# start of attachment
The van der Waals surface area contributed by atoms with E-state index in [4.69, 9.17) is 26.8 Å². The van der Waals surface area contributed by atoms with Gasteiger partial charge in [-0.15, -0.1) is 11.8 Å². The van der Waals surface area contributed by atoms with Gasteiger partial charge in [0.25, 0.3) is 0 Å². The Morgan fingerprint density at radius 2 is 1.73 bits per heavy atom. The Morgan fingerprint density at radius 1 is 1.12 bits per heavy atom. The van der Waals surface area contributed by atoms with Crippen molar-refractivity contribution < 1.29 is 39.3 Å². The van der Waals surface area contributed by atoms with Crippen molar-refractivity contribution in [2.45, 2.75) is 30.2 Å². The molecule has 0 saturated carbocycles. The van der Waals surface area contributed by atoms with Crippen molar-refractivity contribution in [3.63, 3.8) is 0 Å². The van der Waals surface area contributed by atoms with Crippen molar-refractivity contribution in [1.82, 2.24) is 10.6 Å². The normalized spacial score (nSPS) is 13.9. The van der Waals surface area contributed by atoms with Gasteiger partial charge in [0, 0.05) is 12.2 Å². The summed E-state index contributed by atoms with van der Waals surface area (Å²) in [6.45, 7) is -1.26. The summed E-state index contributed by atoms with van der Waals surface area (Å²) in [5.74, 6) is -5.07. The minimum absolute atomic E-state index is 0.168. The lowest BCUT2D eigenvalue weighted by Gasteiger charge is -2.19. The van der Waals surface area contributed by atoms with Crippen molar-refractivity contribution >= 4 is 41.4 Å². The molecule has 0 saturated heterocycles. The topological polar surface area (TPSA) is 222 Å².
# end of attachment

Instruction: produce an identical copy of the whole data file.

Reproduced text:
The van der Waals surface area contributed by atoms with E-state index in [4.69, 9.17) is 26.8 Å². The van der Waals surface area contributed by atoms with Gasteiger partial charge in [-0.15, -0.1) is 11.8 Å². The van der Waals surface area contributed by atoms with Gasteiger partial charge in [0.25, 0.3) is 0 Å². The Morgan fingerprint density at radius 2 is 1.73 bits per heavy atom. The Morgan fingerprint density at radius 1 is 1.12 bits per heavy atom. The van der Waals surface area contributed by atoms with Crippen molar-refractivity contribution < 1.29 is 39.3 Å². The van der Waals surface area contributed by atoms with Crippen molar-refractivity contribution in [2.45, 2.75) is 30.2 Å². The molecule has 0 saturated carbocycles. The van der Waals surface area contributed by atoms with Crippen molar-refractivity contribution in [3.63, 3.8) is 0 Å². The van der Waals surface area contributed by atoms with Crippen molar-refractivity contribution in [1.82, 2.24) is 10.6 Å². The normalized spacial score (nSPS) is 13.9. The van der Waals surface area contributed by atoms with Gasteiger partial charge in [0, 0.05) is 12.2 Å². The summed E-state index contributed by atoms with van der Waals surface area (Å²) in [6.45, 7) is -1.26. The summed E-state index contributed by atoms with van der Waals surface area (Å²) in [5.74, 6) is -5.07. The minimum absolute atomic E-state index is 0.168. The lowest BCUT2D eigenvalue weighted by Gasteiger charge is -2.19. The van der Waals surface area contributed by atoms with Crippen molar-refractivity contribution >= 4 is 41.4 Å². The molecule has 0 saturated heterocycles. The topological polar surface area (TPSA) is 222 Å².